by Austin Smith
Princeton University Press, 2013
Review by Claire E. Kruesel
Tempera: a weathered but ghostly man, farmer Karl Kuerner, lies supine in a dark green field, haloed in a dense mound of remnant snow. Black and white photograph: a boy and girl embrace on the grass, knees splayed, the boy shirtless, seen from above. The first (Spring, 1978 by Andrew Wyeth) serves as cover image of Austin’s Smith debut poetry collection, Almanac; the second (Nancy and Dwayne, Danville, Virginia, 1970 by Emmet Gowin) is title and subject of one of Almanac’s poems
Fitting, to frame Smith’s rich visual lines behind a painting of a dying farmer: Smith comes from a 300 acre Illinois dairy farm, one his parents have left but which he still considers home; Andrew Wyeth made an artistic home at the Kuerner farm (Kuerner’s grandson speculates “maybe [Wyeth] looked at my grandfather as a surrogate father.”) In the same way, perhaps Smith—developing and refining his voice—looked at Wyeth as a surrogate speaker-for-the-farm. How does one honor and speak for this place—this life—simplified and marginalized from common view?
In “Postcards to Andrew Wyeth,” Smith doesn’t ask for the answer. He observes “war medals, frying pans,/crow feet, all sizes … a bell rope, deranged … the colorless ocean/ and a barbwire fence/ in the same window … a man on his bed, his shoes on … beneath the mulberry,/ two fresh graves.” It turns out Smith does not need help interpreting his Almanac experience, and he exercises deft and clear delicacy in conveying the parallel experiences buoying this collection.
In the ekphrastic “Nancy and Dwayne, Danville, Virginia, 1970,” the narrator stands in front of the photo in a museum, never thinking of sex until staff mentions it, and “even after the curator said the word/ I preferred to consider [Nancy’s] bliss to be the bliss of saints and artists/ at the moment of death. How else to describe/ her face?”
Who else to describe her face but Austin Smith? He honors even the humanity in book-burning Nazis. The collection’s title surfaces briefly, as a sacrifice, in “Nazi Soldier with a Book in his Pants.” The two boys tasked with burning books sometimes flip one open before condemning it to fire. “It’s like touching a woman’s face/ before you shoot her,” one boy says. The other boy encounters a book that “feels different./ Thin as the spine of a seahorse” and sees “it’s a book/ of letters by a poet he remembers/ reading in school.” Reading this poem, the boy’s tetheredness to and transcendence of his duty were palpable; he pockets the book, explaining “My friend, I hate this/ one so much I’m going to take it back/ to the barracks to burn it./ He shoves the book down his pants/ and picks up an almanac.”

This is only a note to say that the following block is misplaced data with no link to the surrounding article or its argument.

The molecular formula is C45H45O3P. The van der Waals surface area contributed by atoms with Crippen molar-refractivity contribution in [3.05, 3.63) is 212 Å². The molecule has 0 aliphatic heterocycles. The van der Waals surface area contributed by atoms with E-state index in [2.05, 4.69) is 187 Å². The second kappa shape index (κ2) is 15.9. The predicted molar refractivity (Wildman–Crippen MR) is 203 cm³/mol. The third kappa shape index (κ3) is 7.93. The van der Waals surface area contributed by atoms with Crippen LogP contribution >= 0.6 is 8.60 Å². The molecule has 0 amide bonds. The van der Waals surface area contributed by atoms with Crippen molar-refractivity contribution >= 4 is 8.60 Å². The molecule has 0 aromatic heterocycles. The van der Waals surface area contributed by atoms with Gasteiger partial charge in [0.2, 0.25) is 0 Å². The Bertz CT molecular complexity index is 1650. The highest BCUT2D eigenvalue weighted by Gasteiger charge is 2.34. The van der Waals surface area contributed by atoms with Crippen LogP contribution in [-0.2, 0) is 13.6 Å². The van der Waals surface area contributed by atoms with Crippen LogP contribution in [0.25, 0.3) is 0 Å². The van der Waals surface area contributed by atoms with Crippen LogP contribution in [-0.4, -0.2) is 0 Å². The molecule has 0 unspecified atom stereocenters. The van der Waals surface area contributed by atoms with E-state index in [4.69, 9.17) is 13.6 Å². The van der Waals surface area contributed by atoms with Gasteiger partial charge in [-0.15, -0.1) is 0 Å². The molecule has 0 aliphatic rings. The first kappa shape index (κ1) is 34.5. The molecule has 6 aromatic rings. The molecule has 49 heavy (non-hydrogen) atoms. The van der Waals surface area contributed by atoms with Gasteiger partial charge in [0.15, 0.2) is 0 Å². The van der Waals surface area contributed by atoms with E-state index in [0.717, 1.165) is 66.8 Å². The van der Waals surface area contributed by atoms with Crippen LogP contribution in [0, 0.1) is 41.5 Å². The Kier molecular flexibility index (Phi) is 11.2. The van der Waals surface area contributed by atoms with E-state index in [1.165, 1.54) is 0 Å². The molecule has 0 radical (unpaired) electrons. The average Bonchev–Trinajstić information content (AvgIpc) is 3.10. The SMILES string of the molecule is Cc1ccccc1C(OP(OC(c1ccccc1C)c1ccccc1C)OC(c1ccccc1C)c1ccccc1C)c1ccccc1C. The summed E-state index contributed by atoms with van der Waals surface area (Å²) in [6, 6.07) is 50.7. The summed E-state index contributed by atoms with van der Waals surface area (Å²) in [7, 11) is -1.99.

Omission or creative truth, Smith shows, can be a gesture of grace, evolution, even kindness. In “Queen Anne’s Lace” the narrator decides not to stop and speak to a girl he knew as a child, now pregnant and walking the paved road where they used to search for fossils when it was still gravel. “I didn’t want to startle her./ She was walking down the road barefoot/ over fossils that will never be found,// thinking what to name her child.”
In other poems, poetic license offer tenderness: in “The Brinkmeiers,” Smith memorializes the thoughts of each Brinkmeier immediately before their house succumbs to a sudden grain bin explosion. It must be speculation, because the newspapers report they were asleep and “didn’t suffer,” but we feel and believe how “Sam Brinkmeier has just turned/ the lamp on again to read … a picture of a brontosaurus/ spreading across both pages.”
Smith’s most common form is a long line extending out into narrative territory sometimes with resolution, sometimes with an unexpected image. The meaning of these pseudo-prose poems depends upon the flexibility of each line; breaks accrue a momentum of stumbling remembrance in which the authenticity of each observation derives from the surprise with which it is made. In “The Night My Mother,” absent entirely of punctuation, violence brims between the father—who in this poem chases an obnoxious driver to protect the psychological peace of his ailing wife—and anything he touches: “I could tell by the way the bottle/ popped off his lips my father/ was getting ready to blow/ my mother lying above us”; “I’m certain/my father would’ve killed him/ when we got home my mother/ was standing on the porch.”
Whatever spatial form to which his words adhere, however, Smith infuses each poem with imagistic priority. We get the feeling each poem emerges from visual turns, his strength that of a photographer curating a dialogue inherent across the compositional visions of each moment. Still I cannot forget the final lines of “The Man Accused of Fucking Horses”: the man’s remembering that first night, “saying/ ‘Sorry’ out loud in the quiet barn,/ thinking to himself as he put himself away,/ There are men like this in this world/ and I am one of them.”
Smith is not one of them, is not one of the burned Brinkmeiers or the flood-fearers in “Bingo” who evacuated early, quietly, shamed by “the myth that the river could feel fear/ and that the worst floods were after the mass evacuations”; nor is he the photographer in “Aerial Photograph, Glasser Farm, 1972” who sells a farmer the visual secret he has stolen from his farm, “the silo/ exposed to the sky, the rotten grain/ a new moon no one notices but him.” Rather, we sense Smith’s swift presence running between the poems as if looking in the nighttime windows of neighbors that are himself, as if braiding some elegiac Maypole across the 300 acres of his childhood farm.